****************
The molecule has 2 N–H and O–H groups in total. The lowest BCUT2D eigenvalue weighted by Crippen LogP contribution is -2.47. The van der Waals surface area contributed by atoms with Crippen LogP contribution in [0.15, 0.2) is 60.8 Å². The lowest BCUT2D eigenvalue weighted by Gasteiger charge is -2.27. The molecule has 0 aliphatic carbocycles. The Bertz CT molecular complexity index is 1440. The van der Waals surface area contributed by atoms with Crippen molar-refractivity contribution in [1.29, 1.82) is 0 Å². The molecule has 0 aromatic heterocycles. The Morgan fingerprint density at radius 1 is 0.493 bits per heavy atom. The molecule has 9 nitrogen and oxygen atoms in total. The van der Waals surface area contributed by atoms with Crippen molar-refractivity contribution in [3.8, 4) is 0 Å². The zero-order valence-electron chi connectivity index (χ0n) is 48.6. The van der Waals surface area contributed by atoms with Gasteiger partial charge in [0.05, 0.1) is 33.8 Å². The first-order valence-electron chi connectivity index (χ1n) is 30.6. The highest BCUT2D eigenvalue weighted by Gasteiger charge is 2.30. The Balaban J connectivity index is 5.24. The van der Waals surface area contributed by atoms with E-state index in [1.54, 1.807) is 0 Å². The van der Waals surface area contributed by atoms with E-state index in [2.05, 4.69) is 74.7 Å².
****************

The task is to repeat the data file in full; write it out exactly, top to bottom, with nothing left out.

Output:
The molecule has 2 N–H and O–H groups in total. The lowest BCUT2D eigenvalue weighted by Crippen LogP contribution is -2.47. The van der Waals surface area contributed by atoms with Crippen LogP contribution in [0.15, 0.2) is 60.8 Å². The lowest BCUT2D eigenvalue weighted by Gasteiger charge is -2.27. The molecule has 0 aliphatic carbocycles. The Bertz CT molecular complexity index is 1440. The van der Waals surface area contributed by atoms with Crippen molar-refractivity contribution in [1.29, 1.82) is 0 Å². The molecule has 0 aromatic heterocycles. The Morgan fingerprint density at radius 1 is 0.493 bits per heavy atom. The molecule has 9 nitrogen and oxygen atoms in total. The van der Waals surface area contributed by atoms with Crippen molar-refractivity contribution in [3.8, 4) is 0 Å². The zero-order valence-electron chi connectivity index (χ0n) is 48.6. The van der Waals surface area contributed by atoms with Gasteiger partial charge in [0.05, 0.1) is 33.8 Å². The first-order valence-electron chi connectivity index (χ1n) is 30.6. The highest BCUT2D eigenvalue weighted by Gasteiger charge is 2.30. The Balaban J connectivity index is 5.24. The van der Waals surface area contributed by atoms with E-state index in [1.54, 1.807) is 0 Å². The van der Waals surface area contributed by atoms with E-state index in [2.05, 4.69) is 74.7 Å².